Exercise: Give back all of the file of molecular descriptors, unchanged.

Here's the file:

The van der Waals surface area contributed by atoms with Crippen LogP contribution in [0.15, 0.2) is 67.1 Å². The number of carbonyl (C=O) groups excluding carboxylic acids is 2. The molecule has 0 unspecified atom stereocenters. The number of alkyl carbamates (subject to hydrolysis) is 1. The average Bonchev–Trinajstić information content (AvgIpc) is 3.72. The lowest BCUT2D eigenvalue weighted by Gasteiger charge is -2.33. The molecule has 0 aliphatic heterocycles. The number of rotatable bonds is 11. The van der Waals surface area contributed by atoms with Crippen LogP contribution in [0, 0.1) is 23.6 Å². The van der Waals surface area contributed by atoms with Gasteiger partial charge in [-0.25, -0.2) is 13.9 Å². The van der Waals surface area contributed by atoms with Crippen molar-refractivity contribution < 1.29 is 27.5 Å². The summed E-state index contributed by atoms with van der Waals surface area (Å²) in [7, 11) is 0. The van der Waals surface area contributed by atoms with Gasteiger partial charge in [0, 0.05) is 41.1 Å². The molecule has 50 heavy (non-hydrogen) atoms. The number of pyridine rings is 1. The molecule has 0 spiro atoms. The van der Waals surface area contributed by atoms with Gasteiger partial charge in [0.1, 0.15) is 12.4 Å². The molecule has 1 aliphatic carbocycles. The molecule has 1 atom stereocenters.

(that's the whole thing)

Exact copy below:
The van der Waals surface area contributed by atoms with Crippen LogP contribution in [0.15, 0.2) is 67.1 Å². The number of carbonyl (C=O) groups excluding carboxylic acids is 2. The molecule has 0 unspecified atom stereocenters. The number of alkyl carbamates (subject to hydrolysis) is 1. The average Bonchev–Trinajstić information content (AvgIpc) is 3.72. The lowest BCUT2D eigenvalue weighted by Gasteiger charge is -2.33. The molecule has 0 aliphatic heterocycles. The number of rotatable bonds is 11. The van der Waals surface area contributed by atoms with Crippen LogP contribution in [0, 0.1) is 23.6 Å². The van der Waals surface area contributed by atoms with Gasteiger partial charge in [-0.25, -0.2) is 13.9 Å². The van der Waals surface area contributed by atoms with Crippen molar-refractivity contribution < 1.29 is 27.5 Å². The summed E-state index contributed by atoms with van der Waals surface area (Å²) in [7, 11) is 0. The van der Waals surface area contributed by atoms with Gasteiger partial charge in [0, 0.05) is 41.1 Å². The molecule has 50 heavy (non-hydrogen) atoms. The number of pyridine rings is 1. The molecule has 0 spiro atoms. The van der Waals surface area contributed by atoms with Gasteiger partial charge in [0.1, 0.15) is 12.4 Å². The molecule has 1 aliphatic carbocycles. The molecule has 1 atom stereocenters.